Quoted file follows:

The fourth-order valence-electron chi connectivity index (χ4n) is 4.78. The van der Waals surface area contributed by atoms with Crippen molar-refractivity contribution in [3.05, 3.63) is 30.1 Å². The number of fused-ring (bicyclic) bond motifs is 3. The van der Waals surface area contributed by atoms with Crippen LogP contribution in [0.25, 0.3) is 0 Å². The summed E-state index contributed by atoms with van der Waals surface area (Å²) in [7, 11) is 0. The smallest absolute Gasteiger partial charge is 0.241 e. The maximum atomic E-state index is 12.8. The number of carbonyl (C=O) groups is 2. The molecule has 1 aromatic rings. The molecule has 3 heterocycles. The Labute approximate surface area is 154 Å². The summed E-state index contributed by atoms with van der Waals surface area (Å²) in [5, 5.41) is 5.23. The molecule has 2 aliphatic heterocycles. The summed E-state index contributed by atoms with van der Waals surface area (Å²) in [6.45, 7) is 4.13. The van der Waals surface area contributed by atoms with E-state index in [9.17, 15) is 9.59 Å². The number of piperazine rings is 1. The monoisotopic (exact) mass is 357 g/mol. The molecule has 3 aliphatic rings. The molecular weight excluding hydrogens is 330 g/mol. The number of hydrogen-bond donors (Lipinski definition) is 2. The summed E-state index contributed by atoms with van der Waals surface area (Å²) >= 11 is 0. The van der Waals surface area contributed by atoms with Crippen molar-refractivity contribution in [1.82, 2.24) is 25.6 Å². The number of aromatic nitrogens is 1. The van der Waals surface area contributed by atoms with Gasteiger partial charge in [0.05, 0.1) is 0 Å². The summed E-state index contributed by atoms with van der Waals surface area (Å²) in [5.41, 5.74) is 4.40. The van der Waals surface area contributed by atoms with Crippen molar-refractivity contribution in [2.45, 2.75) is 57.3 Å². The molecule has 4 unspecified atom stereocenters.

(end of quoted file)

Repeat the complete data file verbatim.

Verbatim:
The fourth-order valence-electron chi connectivity index (χ4n) is 4.78. The van der Waals surface area contributed by atoms with Crippen molar-refractivity contribution in [3.05, 3.63) is 30.1 Å². The number of fused-ring (bicyclic) bond motifs is 3. The van der Waals surface area contributed by atoms with Crippen LogP contribution in [0.25, 0.3) is 0 Å². The summed E-state index contributed by atoms with van der Waals surface area (Å²) in [7, 11) is 0. The smallest absolute Gasteiger partial charge is 0.241 e. The maximum atomic E-state index is 12.8. The number of carbonyl (C=O) groups is 2. The molecule has 1 aromatic rings. The molecule has 3 heterocycles. The Labute approximate surface area is 154 Å². The summed E-state index contributed by atoms with van der Waals surface area (Å²) in [5, 5.41) is 5.23. The molecule has 2 aliphatic heterocycles. The summed E-state index contributed by atoms with van der Waals surface area (Å²) in [6.45, 7) is 4.13. The van der Waals surface area contributed by atoms with E-state index in [9.17, 15) is 9.59 Å². The number of piperazine rings is 1. The monoisotopic (exact) mass is 357 g/mol. The molecule has 3 aliphatic rings. The molecular weight excluding hydrogens is 330 g/mol. The number of hydrogen-bond donors (Lipinski definition) is 2. The summed E-state index contributed by atoms with van der Waals surface area (Å²) >= 11 is 0. The van der Waals surface area contributed by atoms with Crippen molar-refractivity contribution in [1.82, 2.24) is 25.6 Å². The number of aromatic nitrogens is 1. The van der Waals surface area contributed by atoms with Gasteiger partial charge in [0.05, 0.1) is 0 Å². The summed E-state index contributed by atoms with van der Waals surface area (Å²) in [5.41, 5.74) is 4.40. The van der Waals surface area contributed by atoms with Crippen molar-refractivity contribution in [2.45, 2.75) is 57.3 Å². The molecule has 4 unspecified atom stereocenters.